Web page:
Choose between Super Jeep tours, snowmobiling excursions, guided glacier hikes, and ice climb adventures that take place on the vast ice cap, or quad bike rides around the base of the glacier. Longer tours typically incorporate other south coast attractions, such as Eldhraun lava field, the town of Vik, Skaftafell National Park, the black-sand Reynisfjara beach, and Seljalandsfoss and Skogafoss waterfalls.
Things to Know Before You Go
- Avoid venturing onto the Myrdalsjokull Glacier on your own, as conditions can be treacherous.
- No prior experience is required for most glacier hiking, ice climbing, and snowmobiling tours.
- Specialist equipment is typically provided on guided tours, though waterproof hiking boots are recommended.
- Because of the uneven surfaces and difficult to navigate terrain, Myrdalsjokull is difficult for wheelchair users to access.
How to Get There
Myrdalsjokull Glacier is located in South Iceland, just west of the town of Vik. The only way to get there is by car or organized tour. Take route 221 leading off from the Ring Road (Route 1). A car park is located at the end of the road. From there, it's a short hike of approximately 0.6 miles (one kilometer) to the glacier's edge.
When to Get There
Tours run to Myrdalsjokull Glacier year-round. Snowmobile tours are available throughout the year, while ice cave tours usually take place from October through April. Summer is Iceland's peak tourist season, but even then, Myrdalsjokull never feels crowded. Try and pick a clear day to visit, as this is when the blue ice and other colors of Myrdalsjokull are most striking.
Iceland's Other Glaciers
The Land of Fire and Ice is home to many slow-moving glaciers. In fact, some 10 percent of the country is covered by glaciers. Other notable examples include Langjokull, Iceland's second-largest glacier, and Vatnajokull, Europe's largest glacier, which sits atop the most active volcano in Iceland, Grimsvotn.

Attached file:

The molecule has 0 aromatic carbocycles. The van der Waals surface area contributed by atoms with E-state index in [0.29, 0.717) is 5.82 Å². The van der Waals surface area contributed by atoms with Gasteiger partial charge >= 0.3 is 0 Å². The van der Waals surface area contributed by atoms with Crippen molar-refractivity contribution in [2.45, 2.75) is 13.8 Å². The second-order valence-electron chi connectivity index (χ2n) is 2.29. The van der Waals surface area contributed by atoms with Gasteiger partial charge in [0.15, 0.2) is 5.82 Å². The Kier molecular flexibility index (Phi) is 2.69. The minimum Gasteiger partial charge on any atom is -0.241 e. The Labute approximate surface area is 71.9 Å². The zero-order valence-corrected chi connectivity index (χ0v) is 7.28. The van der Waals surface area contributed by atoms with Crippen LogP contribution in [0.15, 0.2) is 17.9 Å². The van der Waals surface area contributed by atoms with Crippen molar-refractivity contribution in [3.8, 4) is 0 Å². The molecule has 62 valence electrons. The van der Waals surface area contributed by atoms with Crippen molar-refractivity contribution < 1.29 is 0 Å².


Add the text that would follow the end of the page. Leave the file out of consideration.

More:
Address: South Iceland, Iceland
From $ 169
The third-largest geothermal power station in the world, Hellisheidi is a state-of-the-art facility run on sustainable methods. This site is of interest to travelers because along with Iceland's other geothermal station at Nesjavellir, Hellisheidi provides 30 percent of the island's total electricity and hot water. Often visited on adventurous mountain biking or jeep tours through southern Iceland, the station creates electricity through the constant geothermal activity that takes place way below the ground, caused by the shifting of the tectonic plates between North America and Europe.
The power station's multimedia energy exhibition showcases ways of harvesting green energy and highlights geothermal sources around the world. Surrounding the power station are raw Icelandic landscapes, hot springs and rivers warm enough to swim in, as well as more than 60 miles (100 km) of hiking trails.
The site is open daily from 9 a.m. to 5 p.m. and can be reached via a 20-minute drive east from Reykjavík on Route 1 toward Hveragerði.
Address: Hellisheiðarvirkjun, Hengill, South-west Iceland 810, Iceland
Hours: Daily 9am–5pm
From $ 17